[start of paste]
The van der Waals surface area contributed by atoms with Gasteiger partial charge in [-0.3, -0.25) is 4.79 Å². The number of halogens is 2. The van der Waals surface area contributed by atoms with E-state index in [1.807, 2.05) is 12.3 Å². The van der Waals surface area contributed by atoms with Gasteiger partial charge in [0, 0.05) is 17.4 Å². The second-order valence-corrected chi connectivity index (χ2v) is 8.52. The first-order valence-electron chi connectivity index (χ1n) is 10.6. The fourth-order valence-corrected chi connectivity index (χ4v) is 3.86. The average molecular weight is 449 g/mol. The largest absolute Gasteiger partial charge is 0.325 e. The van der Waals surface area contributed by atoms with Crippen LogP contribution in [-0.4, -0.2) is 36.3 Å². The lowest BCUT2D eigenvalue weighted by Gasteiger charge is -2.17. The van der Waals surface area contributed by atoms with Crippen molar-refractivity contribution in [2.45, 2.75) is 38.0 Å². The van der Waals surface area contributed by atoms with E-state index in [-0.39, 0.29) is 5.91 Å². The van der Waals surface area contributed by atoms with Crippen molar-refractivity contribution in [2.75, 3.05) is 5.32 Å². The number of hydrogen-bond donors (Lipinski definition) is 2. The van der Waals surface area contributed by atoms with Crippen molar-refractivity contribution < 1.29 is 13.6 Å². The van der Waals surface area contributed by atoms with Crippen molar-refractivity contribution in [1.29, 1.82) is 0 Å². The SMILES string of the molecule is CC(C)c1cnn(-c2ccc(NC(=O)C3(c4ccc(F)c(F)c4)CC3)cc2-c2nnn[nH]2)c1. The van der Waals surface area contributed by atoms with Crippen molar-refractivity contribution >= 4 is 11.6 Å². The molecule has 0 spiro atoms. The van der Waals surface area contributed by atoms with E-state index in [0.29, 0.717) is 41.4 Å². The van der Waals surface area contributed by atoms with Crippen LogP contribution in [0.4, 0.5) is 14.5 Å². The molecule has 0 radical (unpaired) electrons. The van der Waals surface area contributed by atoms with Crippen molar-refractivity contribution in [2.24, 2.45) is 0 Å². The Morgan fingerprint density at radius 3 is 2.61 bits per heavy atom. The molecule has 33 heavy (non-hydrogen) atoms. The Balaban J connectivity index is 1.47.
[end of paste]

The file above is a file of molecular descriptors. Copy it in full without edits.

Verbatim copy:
The van der Waals surface area contributed by atoms with Gasteiger partial charge in [-0.3, -0.25) is 4.79 Å². The number of halogens is 2. The van der Waals surface area contributed by atoms with E-state index in [1.807, 2.05) is 12.3 Å². The van der Waals surface area contributed by atoms with Gasteiger partial charge in [0, 0.05) is 17.4 Å². The second-order valence-corrected chi connectivity index (χ2v) is 8.52. The first-order valence-electron chi connectivity index (χ1n) is 10.6. The fourth-order valence-corrected chi connectivity index (χ4v) is 3.86. The average molecular weight is 449 g/mol. The largest absolute Gasteiger partial charge is 0.325 e. The van der Waals surface area contributed by atoms with Crippen LogP contribution in [-0.4, -0.2) is 36.3 Å². The lowest BCUT2D eigenvalue weighted by Gasteiger charge is -2.17. The van der Waals surface area contributed by atoms with Crippen molar-refractivity contribution in [2.45, 2.75) is 38.0 Å². The van der Waals surface area contributed by atoms with E-state index in [-0.39, 0.29) is 5.91 Å². The van der Waals surface area contributed by atoms with Crippen molar-refractivity contribution in [2.75, 3.05) is 5.32 Å². The number of hydrogen-bond donors (Lipinski definition) is 2. The van der Waals surface area contributed by atoms with Crippen molar-refractivity contribution < 1.29 is 13.6 Å². The van der Waals surface area contributed by atoms with Crippen molar-refractivity contribution in [1.29, 1.82) is 0 Å². The SMILES string of the molecule is CC(C)c1cnn(-c2ccc(NC(=O)C3(c4ccc(F)c(F)c4)CC3)cc2-c2nnn[nH]2)c1. The van der Waals surface area contributed by atoms with Crippen molar-refractivity contribution >= 4 is 11.6 Å². The molecule has 0 spiro atoms. The van der Waals surface area contributed by atoms with E-state index in [0.29, 0.717) is 41.4 Å². The van der Waals surface area contributed by atoms with Crippen LogP contribution in [0.4, 0.5) is 14.5 Å². The molecule has 0 radical (unpaired) electrons. The van der Waals surface area contributed by atoms with Crippen molar-refractivity contribution in [2.24, 2.45) is 0 Å². The Morgan fingerprint density at radius 3 is 2.61 bits per heavy atom. The molecule has 33 heavy (non-hydrogen) atoms. The Balaban J connectivity index is 1.47.